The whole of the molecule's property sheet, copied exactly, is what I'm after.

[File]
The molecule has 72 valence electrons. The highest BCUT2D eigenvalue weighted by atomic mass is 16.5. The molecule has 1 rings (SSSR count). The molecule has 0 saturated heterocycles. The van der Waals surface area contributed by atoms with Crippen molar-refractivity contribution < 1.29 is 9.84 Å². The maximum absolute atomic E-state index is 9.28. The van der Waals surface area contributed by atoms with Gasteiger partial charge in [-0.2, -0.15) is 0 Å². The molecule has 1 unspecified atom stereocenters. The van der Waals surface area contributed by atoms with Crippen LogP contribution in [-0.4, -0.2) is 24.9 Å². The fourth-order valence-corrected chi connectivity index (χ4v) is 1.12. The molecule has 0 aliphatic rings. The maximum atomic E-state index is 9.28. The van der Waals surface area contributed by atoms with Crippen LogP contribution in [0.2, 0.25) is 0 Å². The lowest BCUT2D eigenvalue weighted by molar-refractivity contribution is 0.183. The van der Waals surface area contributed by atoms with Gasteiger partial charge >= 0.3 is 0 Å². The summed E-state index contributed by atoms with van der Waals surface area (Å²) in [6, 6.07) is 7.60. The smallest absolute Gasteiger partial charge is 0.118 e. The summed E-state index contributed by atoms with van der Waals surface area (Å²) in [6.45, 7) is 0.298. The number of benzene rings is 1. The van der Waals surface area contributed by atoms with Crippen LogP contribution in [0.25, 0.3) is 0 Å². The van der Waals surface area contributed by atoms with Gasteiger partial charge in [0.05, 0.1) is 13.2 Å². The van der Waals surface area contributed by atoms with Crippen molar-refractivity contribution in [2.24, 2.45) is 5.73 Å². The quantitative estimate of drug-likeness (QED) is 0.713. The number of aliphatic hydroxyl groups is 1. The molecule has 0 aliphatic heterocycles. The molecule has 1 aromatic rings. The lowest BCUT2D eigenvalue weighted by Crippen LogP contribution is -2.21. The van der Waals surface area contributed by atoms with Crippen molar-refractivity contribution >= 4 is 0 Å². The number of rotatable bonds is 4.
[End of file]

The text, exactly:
The molecule has 72 valence electrons. The highest BCUT2D eigenvalue weighted by atomic mass is 16.5. The molecule has 1 rings (SSSR count). The molecule has 0 saturated heterocycles. The van der Waals surface area contributed by atoms with Crippen molar-refractivity contribution < 1.29 is 9.84 Å². The maximum absolute atomic E-state index is 9.28. The van der Waals surface area contributed by atoms with Gasteiger partial charge in [-0.2, -0.15) is 0 Å². The molecule has 1 unspecified atom stereocenters. The van der Waals surface area contributed by atoms with Crippen LogP contribution in [-0.4, -0.2) is 24.9 Å². The fourth-order valence-corrected chi connectivity index (χ4v) is 1.12. The molecule has 0 aliphatic rings. The maximum atomic E-state index is 9.28. The van der Waals surface area contributed by atoms with Crippen LogP contribution in [0.2, 0.25) is 0 Å². The lowest BCUT2D eigenvalue weighted by molar-refractivity contribution is 0.183. The van der Waals surface area contributed by atoms with Gasteiger partial charge >= 0.3 is 0 Å². The summed E-state index contributed by atoms with van der Waals surface area (Å²) in [6, 6.07) is 7.60. The smallest absolute Gasteiger partial charge is 0.118 e. The summed E-state index contributed by atoms with van der Waals surface area (Å²) in [6.45, 7) is 0.298. The number of benzene rings is 1. The van der Waals surface area contributed by atoms with Crippen LogP contribution in [0.25, 0.3) is 0 Å². The van der Waals surface area contributed by atoms with Gasteiger partial charge in [0.05, 0.1) is 13.2 Å². The van der Waals surface area contributed by atoms with Crippen molar-refractivity contribution in [2.24, 2.45) is 5.73 Å². The quantitative estimate of drug-likeness (QED) is 0.713. The number of aliphatic hydroxyl groups is 1. The molecule has 0 aliphatic heterocycles. The molecule has 1 aromatic rings. The lowest BCUT2D eigenvalue weighted by Crippen LogP contribution is -2.21. The van der Waals surface area contributed by atoms with Crippen molar-refractivity contribution >= 4 is 0 Å². The number of rotatable bonds is 4.